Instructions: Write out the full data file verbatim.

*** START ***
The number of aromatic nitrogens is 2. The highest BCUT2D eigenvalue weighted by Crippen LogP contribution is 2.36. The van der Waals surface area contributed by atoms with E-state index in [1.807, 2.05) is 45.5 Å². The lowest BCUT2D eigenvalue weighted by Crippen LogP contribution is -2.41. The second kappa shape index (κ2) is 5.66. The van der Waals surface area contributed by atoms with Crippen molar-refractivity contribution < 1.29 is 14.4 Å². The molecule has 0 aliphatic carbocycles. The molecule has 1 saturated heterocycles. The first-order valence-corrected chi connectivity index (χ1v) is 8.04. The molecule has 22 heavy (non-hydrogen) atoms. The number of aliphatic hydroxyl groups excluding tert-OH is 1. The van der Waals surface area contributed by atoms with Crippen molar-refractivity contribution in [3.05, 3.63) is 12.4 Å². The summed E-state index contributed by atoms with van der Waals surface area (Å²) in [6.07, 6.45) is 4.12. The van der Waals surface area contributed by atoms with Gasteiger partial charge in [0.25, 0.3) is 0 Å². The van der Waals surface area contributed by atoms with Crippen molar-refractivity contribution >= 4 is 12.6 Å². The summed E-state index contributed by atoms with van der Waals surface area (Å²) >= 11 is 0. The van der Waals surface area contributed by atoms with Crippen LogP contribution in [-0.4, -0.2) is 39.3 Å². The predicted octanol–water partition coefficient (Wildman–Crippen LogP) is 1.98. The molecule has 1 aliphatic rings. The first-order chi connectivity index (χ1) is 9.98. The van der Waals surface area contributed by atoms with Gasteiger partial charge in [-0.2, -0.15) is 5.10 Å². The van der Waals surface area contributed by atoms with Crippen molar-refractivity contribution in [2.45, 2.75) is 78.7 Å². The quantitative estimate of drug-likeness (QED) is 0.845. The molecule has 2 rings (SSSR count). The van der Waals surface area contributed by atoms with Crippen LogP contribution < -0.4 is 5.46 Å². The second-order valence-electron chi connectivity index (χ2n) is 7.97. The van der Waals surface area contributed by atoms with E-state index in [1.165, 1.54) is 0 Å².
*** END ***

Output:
The number of aromatic nitrogens is 2. The highest BCUT2D eigenvalue weighted by Crippen LogP contribution is 2.36. The van der Waals surface area contributed by atoms with E-state index in [1.807, 2.05) is 45.5 Å². The lowest BCUT2D eigenvalue weighted by Crippen LogP contribution is -2.41. The second kappa shape index (κ2) is 5.66. The van der Waals surface area contributed by atoms with Crippen molar-refractivity contribution < 1.29 is 14.4 Å². The molecule has 0 aliphatic carbocycles. The molecule has 1 saturated heterocycles. The first-order valence-corrected chi connectivity index (χ1v) is 8.04. The molecule has 22 heavy (non-hydrogen) atoms. The number of aliphatic hydroxyl groups excluding tert-OH is 1. The van der Waals surface area contributed by atoms with Crippen molar-refractivity contribution in [3.05, 3.63) is 12.4 Å². The summed E-state index contributed by atoms with van der Waals surface area (Å²) in [6.07, 6.45) is 4.12. The van der Waals surface area contributed by atoms with Gasteiger partial charge in [0.25, 0.3) is 0 Å². The van der Waals surface area contributed by atoms with Crippen molar-refractivity contribution >= 4 is 12.6 Å². The summed E-state index contributed by atoms with van der Waals surface area (Å²) >= 11 is 0. The van der Waals surface area contributed by atoms with Crippen LogP contribution in [-0.4, -0.2) is 39.3 Å². The predicted octanol–water partition coefficient (Wildman–Crippen LogP) is 1.98. The molecule has 1 aliphatic rings. The first-order chi connectivity index (χ1) is 9.98. The van der Waals surface area contributed by atoms with Gasteiger partial charge in [-0.2, -0.15) is 5.10 Å². The van der Waals surface area contributed by atoms with Crippen molar-refractivity contribution in [2.45, 2.75) is 78.7 Å². The quantitative estimate of drug-likeness (QED) is 0.845. The molecule has 2 rings (SSSR count). The van der Waals surface area contributed by atoms with Crippen LogP contribution < -0.4 is 5.46 Å². The second-order valence-electron chi connectivity index (χ2n) is 7.97. The van der Waals surface area contributed by atoms with E-state index in [1.165, 1.54) is 0 Å².